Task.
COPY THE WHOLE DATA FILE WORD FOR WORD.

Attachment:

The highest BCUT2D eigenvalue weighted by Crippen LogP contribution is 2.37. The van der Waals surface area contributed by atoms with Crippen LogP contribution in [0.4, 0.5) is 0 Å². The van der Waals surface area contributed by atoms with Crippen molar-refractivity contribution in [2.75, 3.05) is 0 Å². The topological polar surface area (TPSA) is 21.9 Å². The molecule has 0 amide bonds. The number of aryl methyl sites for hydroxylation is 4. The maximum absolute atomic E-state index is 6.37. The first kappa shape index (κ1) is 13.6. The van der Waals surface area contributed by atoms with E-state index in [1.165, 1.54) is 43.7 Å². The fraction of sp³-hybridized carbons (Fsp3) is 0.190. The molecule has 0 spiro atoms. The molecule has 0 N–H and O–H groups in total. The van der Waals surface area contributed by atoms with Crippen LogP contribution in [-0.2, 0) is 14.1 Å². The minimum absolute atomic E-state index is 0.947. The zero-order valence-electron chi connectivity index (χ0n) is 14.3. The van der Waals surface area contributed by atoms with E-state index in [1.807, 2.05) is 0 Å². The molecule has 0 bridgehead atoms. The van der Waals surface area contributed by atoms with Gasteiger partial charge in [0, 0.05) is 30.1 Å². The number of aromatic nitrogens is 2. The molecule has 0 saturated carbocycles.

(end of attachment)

The highest BCUT2D eigenvalue weighted by Crippen LogP contribution is 2.37. The van der Waals surface area contributed by atoms with Crippen LogP contribution in [0.4, 0.5) is 0 Å². The van der Waals surface area contributed by atoms with Crippen molar-refractivity contribution in [2.75, 3.05) is 0 Å². The topological polar surface area (TPSA) is 21.9 Å². The molecule has 0 amide bonds. The number of aryl methyl sites for hydroxylation is 4. The maximum absolute atomic E-state index is 6.37. The first kappa shape index (κ1) is 13.6. The van der Waals surface area contributed by atoms with E-state index in [1.165, 1.54) is 43.7 Å². The fraction of sp³-hybridized carbons (Fsp3) is 0.190. The molecule has 0 spiro atoms. The molecule has 0 N–H and O–H groups in total. The van der Waals surface area contributed by atoms with Crippen LogP contribution in [-0.2, 0) is 14.1 Å². The minimum absolute atomic E-state index is 0.947. The zero-order valence-electron chi connectivity index (χ0n) is 14.3. The van der Waals surface area contributed by atoms with E-state index in [1.807, 2.05) is 0 Å². The molecule has 0 bridgehead atoms. The van der Waals surface area contributed by atoms with Gasteiger partial charge in [0, 0.05) is 30.1 Å². The number of aromatic nitrogens is 2. The molecule has 0 saturated carbocycles.